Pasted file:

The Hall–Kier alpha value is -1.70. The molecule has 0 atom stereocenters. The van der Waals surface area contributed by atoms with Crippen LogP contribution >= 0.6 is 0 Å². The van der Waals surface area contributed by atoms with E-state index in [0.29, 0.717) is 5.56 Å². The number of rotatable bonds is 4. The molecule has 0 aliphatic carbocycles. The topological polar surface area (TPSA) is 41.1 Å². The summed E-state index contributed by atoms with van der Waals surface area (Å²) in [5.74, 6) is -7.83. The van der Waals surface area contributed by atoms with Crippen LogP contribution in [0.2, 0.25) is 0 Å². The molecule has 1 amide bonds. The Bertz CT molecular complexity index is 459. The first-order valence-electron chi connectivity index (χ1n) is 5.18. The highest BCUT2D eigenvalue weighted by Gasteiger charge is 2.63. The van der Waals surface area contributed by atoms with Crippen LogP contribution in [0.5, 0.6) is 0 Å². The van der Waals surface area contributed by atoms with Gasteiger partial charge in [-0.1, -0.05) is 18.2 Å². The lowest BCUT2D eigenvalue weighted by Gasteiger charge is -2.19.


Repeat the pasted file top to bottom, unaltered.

The Hall–Kier alpha value is -1.70. The molecule has 0 atom stereocenters. The van der Waals surface area contributed by atoms with Crippen LogP contribution >= 0.6 is 0 Å². The van der Waals surface area contributed by atoms with E-state index in [0.29, 0.717) is 5.56 Å². The number of rotatable bonds is 4. The molecule has 0 aliphatic carbocycles. The topological polar surface area (TPSA) is 41.1 Å². The summed E-state index contributed by atoms with van der Waals surface area (Å²) in [5.74, 6) is -7.83. The van der Waals surface area contributed by atoms with Crippen LogP contribution in [0.2, 0.25) is 0 Å². The molecule has 1 amide bonds. The Bertz CT molecular complexity index is 459. The first-order valence-electron chi connectivity index (χ1n) is 5.18. The highest BCUT2D eigenvalue weighted by Gasteiger charge is 2.63. The van der Waals surface area contributed by atoms with Crippen LogP contribution in [0.5, 0.6) is 0 Å². The van der Waals surface area contributed by atoms with Gasteiger partial charge in [-0.1, -0.05) is 18.2 Å². The lowest BCUT2D eigenvalue weighted by Gasteiger charge is -2.19.